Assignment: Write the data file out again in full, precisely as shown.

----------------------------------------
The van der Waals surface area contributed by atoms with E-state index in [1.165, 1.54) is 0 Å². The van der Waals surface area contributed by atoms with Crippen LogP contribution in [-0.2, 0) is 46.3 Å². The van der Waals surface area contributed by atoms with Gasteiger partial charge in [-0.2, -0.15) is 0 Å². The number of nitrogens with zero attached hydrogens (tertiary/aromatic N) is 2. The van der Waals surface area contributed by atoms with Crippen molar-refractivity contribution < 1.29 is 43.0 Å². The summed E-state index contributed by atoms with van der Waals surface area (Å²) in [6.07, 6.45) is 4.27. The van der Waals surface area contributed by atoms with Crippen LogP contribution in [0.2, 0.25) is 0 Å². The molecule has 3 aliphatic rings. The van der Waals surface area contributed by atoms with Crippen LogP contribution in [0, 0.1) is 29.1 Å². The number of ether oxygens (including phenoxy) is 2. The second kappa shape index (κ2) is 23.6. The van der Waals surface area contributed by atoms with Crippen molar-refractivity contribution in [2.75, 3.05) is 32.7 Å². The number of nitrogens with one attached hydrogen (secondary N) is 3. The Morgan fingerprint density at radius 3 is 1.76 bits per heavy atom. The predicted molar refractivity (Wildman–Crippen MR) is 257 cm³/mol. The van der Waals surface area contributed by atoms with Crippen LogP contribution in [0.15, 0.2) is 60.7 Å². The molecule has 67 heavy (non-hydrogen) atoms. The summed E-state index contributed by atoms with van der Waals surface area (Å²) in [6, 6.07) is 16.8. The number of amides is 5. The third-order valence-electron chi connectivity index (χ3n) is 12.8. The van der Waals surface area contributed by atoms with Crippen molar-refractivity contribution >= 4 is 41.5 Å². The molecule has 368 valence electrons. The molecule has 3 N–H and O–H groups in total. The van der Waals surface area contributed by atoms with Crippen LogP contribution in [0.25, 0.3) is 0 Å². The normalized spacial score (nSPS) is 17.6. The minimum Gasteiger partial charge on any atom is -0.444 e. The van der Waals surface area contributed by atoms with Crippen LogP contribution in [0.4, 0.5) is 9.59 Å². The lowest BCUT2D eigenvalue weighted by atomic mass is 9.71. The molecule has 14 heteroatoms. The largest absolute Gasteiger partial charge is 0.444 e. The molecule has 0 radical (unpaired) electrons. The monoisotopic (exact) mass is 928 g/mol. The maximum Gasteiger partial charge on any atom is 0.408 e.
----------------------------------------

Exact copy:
The van der Waals surface area contributed by atoms with E-state index in [1.165, 1.54) is 0 Å². The van der Waals surface area contributed by atoms with Crippen LogP contribution in [-0.2, 0) is 46.3 Å². The van der Waals surface area contributed by atoms with Gasteiger partial charge in [-0.2, -0.15) is 0 Å². The number of nitrogens with zero attached hydrogens (tertiary/aromatic N) is 2. The van der Waals surface area contributed by atoms with Crippen molar-refractivity contribution < 1.29 is 43.0 Å². The summed E-state index contributed by atoms with van der Waals surface area (Å²) in [6.07, 6.45) is 4.27. The van der Waals surface area contributed by atoms with Crippen LogP contribution in [0.2, 0.25) is 0 Å². The molecule has 3 aliphatic rings. The van der Waals surface area contributed by atoms with Crippen LogP contribution in [0, 0.1) is 29.1 Å². The number of ether oxygens (including phenoxy) is 2. The second kappa shape index (κ2) is 23.6. The van der Waals surface area contributed by atoms with Crippen molar-refractivity contribution in [2.75, 3.05) is 32.7 Å². The number of nitrogens with one attached hydrogen (secondary N) is 3. The Morgan fingerprint density at radius 3 is 1.76 bits per heavy atom. The predicted molar refractivity (Wildman–Crippen MR) is 257 cm³/mol. The van der Waals surface area contributed by atoms with Crippen LogP contribution in [0.15, 0.2) is 60.7 Å². The molecule has 67 heavy (non-hydrogen) atoms. The summed E-state index contributed by atoms with van der Waals surface area (Å²) in [6, 6.07) is 16.8. The number of amides is 5. The third-order valence-electron chi connectivity index (χ3n) is 12.8. The van der Waals surface area contributed by atoms with Crippen molar-refractivity contribution >= 4 is 41.5 Å². The molecule has 368 valence electrons. The molecule has 3 N–H and O–H groups in total. The van der Waals surface area contributed by atoms with Crippen LogP contribution in [0.25, 0.3) is 0 Å². The normalized spacial score (nSPS) is 17.6. The minimum Gasteiger partial charge on any atom is -0.444 e. The van der Waals surface area contributed by atoms with Crippen LogP contribution in [0.4, 0.5) is 9.59 Å². The lowest BCUT2D eigenvalue weighted by atomic mass is 9.71. The molecule has 14 heteroatoms. The largest absolute Gasteiger partial charge is 0.444 e. The molecule has 0 radical (unpaired) electrons. The monoisotopic (exact) mass is 928 g/mol. The maximum Gasteiger partial charge on any atom is 0.408 e.